All-American Murder contains some interesting side stories involving Tim Tebow, Urban Meyer, and the Pouncey twins. You’ll also read about the lesser-known double-murder that Hernandez allegedly committed.  

Scout’s Recommendations: At this point, the story of Aaron Hernandez has been told across many mediums and probably doesn’t deserve any more of our time. But how often does James Patterson write about sports stuff? That being said, I’m skeptical Patterson did anything more than supervise on this project. All-American-Murder is worthy of a pickup if you’re about to go on a long flight or plan on lounging by the pool on a cruise ship. Other than that, it should be used as a “first stop” for people getting into the Aaron Hernandez saga for the first time.

FSM First Look: Unguarded by Scottie Pippen

Scottie Pippen has been called one of the greatest NBA players for good reason.

Simply put, without Pippen, there are no championship banners—let alone six—hanging from the United Center rafters. There’s no Last Dance documentary. There’s no “Michael Jordan” as we know him. The 1990s Chicago Bulls teams would not exist as we know them.

So how did the youngest of twelve go from growing up poor in the small town of Hamburg, Arkansas, enduring two family tragedies along the way, to become a revered NBA legend? How did the scrawny teen, overlooked by every major collegiate basketball program, go on to become the fifth overall pick in the 1987 NBA Draft? And, perhaps most compelling, how did Pippen set aside his ego (and his own limitless professional ceiling) in order for the Bulls to become the most dominant basketball dynasty of the last half century?

In Unguarded, the six-time champion and two-time Olympic gold medalist finally opens up to offer pointed and transparent takes on Michael Jordan, Phil Jackson, and Dennis Rodman, among others. Pippen details how he cringed at being labeled Jordan’s sidekick, and discusses how he could have (and should have) received more respect from the Bulls’ management and the media.

Pippen reveals never-before-told stories about some of the most famous games in league history, including the 1994 playoff game against the New York Knicks when he took himself out with 1.8 seconds to go. He discusses what it was like dealing with Jordan on a day-to-day basis, while serving as the facilitator for the offense and the anchor for the defense.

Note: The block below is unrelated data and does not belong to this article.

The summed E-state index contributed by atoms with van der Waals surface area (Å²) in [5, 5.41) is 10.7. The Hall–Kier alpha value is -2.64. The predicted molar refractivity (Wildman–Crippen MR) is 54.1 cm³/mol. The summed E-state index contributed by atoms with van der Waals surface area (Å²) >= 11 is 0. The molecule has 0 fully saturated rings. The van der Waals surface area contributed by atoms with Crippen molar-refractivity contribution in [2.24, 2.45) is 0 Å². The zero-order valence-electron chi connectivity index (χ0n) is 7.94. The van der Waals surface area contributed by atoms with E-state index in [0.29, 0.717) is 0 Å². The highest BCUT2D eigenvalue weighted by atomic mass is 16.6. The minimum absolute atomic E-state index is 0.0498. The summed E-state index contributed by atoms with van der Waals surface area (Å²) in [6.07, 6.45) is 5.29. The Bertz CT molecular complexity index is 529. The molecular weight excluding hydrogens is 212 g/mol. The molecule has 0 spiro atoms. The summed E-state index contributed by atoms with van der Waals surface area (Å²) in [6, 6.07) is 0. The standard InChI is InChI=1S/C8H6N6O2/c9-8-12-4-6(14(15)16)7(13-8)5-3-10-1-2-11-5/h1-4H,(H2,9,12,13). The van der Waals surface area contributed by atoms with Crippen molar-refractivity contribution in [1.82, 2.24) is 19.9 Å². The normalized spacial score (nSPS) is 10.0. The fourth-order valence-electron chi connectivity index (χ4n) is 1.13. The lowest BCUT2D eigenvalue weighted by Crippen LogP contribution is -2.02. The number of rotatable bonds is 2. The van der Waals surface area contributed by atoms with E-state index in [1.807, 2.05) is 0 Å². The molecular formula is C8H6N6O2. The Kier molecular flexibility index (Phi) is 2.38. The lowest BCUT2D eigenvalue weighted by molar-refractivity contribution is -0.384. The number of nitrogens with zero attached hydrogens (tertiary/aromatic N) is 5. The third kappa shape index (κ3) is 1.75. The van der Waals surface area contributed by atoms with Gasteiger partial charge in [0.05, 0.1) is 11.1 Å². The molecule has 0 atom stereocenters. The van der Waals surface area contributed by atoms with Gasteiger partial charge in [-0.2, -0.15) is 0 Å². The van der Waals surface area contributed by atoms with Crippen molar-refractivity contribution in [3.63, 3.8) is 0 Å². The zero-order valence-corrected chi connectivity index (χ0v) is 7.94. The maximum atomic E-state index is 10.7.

On the 30th anniversary of the Bulls’ first championship, Pippen is finally giving millions of adoring basketball fans what they crave; a raw, unvarnished look into his life, and role within one of the greatest, most popular teams of all time.

Kaiser! The Greatest Footballer Never to Play Football

Born in Rio Pardo, Brazil, Carlos Henrique Raposo had dreams of becoming a professional soccer (futbol) player. After a youth career at Botafogo and Flamengo, he had his sights set on the future. Whether given the nickname “Kaiser” due to his resemblance of superstar Franz Beckenbauer or a bottle of Kaiser beer, he used his new-found name to begin a career where he “wanted to be a footballer, but did not want to play football.”

Thus began a decade-plus career that spanned across Brazil (Botafogo, Flamengo, Bangu, Fluminense, Vasco da Gama, and America), Mexico (Puebla), France (Gazelec Ajaccio), and the United States (El Paso Sixshooters). Relying on his charm and friends in high places—from fellow footballers Carlos Alberto Torres, Ricardo Rocha, and Renato Gaucho, to reporters willing to write “stories” of his “career”— Carlos Kaiser used his skills of deception to have a storied career without ever stepping foot on the pitch.

Whether faking injuries, having friends lie for him, making up tall tales, or getting thrown out of a match just before taking the field, Kaiser! The Greatest Footballer Never to Play Football is an incredible story of the lengths one man went to have a professional soccer career without every playing a game.

Originally published in the UK, and with a worldrenowned documentary released on his lifeKaiser! shares the lengths taken by one man who wanted all the glitz and glory of being a professional athlete . . . without ever having to be an actual athlete. So whether you’re a fan of soccer, futbol, professional sports, or stories of cunning and deception, Kaiser! is the story you don’t want to miss!

FSM Books: Shoe Dog

To steal an adjective often used by good ole’ Jim Ross (of WWE and AEW fame), Nike creator Phil Knight’s recent memoir Shoe Dog is a “slobberknocker” of an experience. One would have never expected Nike to overcome its somewhat humble beginnings, growing pains, and its lies – oh the many, many lies!